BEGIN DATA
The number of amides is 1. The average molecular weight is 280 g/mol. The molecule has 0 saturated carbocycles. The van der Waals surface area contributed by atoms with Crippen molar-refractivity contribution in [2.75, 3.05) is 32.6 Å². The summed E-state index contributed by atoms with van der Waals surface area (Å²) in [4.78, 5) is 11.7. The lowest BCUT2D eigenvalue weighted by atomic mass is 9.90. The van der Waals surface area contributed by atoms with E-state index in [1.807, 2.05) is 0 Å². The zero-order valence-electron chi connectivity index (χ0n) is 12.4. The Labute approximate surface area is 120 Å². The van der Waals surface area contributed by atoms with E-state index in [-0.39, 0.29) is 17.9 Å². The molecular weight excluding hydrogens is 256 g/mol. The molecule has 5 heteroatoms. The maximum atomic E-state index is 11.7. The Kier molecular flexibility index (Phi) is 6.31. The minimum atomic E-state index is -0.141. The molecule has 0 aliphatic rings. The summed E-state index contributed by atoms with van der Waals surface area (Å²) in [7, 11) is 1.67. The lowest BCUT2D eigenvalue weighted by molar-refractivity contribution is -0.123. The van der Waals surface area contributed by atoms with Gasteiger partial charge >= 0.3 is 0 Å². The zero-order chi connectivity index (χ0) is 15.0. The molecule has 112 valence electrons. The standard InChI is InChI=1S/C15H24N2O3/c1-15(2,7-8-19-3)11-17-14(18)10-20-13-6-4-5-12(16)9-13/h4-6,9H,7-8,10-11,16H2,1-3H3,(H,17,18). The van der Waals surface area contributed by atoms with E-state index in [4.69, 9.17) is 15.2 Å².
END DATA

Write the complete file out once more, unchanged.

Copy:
The number of amides is 1. The average molecular weight is 280 g/mol. The molecule has 0 saturated carbocycles. The van der Waals surface area contributed by atoms with Crippen molar-refractivity contribution in [2.75, 3.05) is 32.6 Å². The summed E-state index contributed by atoms with van der Waals surface area (Å²) in [4.78, 5) is 11.7. The lowest BCUT2D eigenvalue weighted by atomic mass is 9.90. The van der Waals surface area contributed by atoms with E-state index in [1.807, 2.05) is 0 Å². The zero-order valence-electron chi connectivity index (χ0n) is 12.4. The Labute approximate surface area is 120 Å². The van der Waals surface area contributed by atoms with E-state index in [-0.39, 0.29) is 17.9 Å². The molecular weight excluding hydrogens is 256 g/mol. The molecule has 5 heteroatoms. The maximum atomic E-state index is 11.7. The Kier molecular flexibility index (Phi) is 6.31. The minimum atomic E-state index is -0.141. The molecule has 0 aliphatic rings. The summed E-state index contributed by atoms with van der Waals surface area (Å²) in [7, 11) is 1.67. The lowest BCUT2D eigenvalue weighted by molar-refractivity contribution is -0.123. The van der Waals surface area contributed by atoms with Gasteiger partial charge >= 0.3 is 0 Å². The zero-order chi connectivity index (χ0) is 15.0. The molecule has 112 valence electrons. The standard InChI is InChI=1S/C15H24N2O3/c1-15(2,7-8-19-3)11-17-14(18)10-20-13-6-4-5-12(16)9-13/h4-6,9H,7-8,10-11,16H2,1-3H3,(H,17,18). The van der Waals surface area contributed by atoms with E-state index in [4.69, 9.17) is 15.2 Å².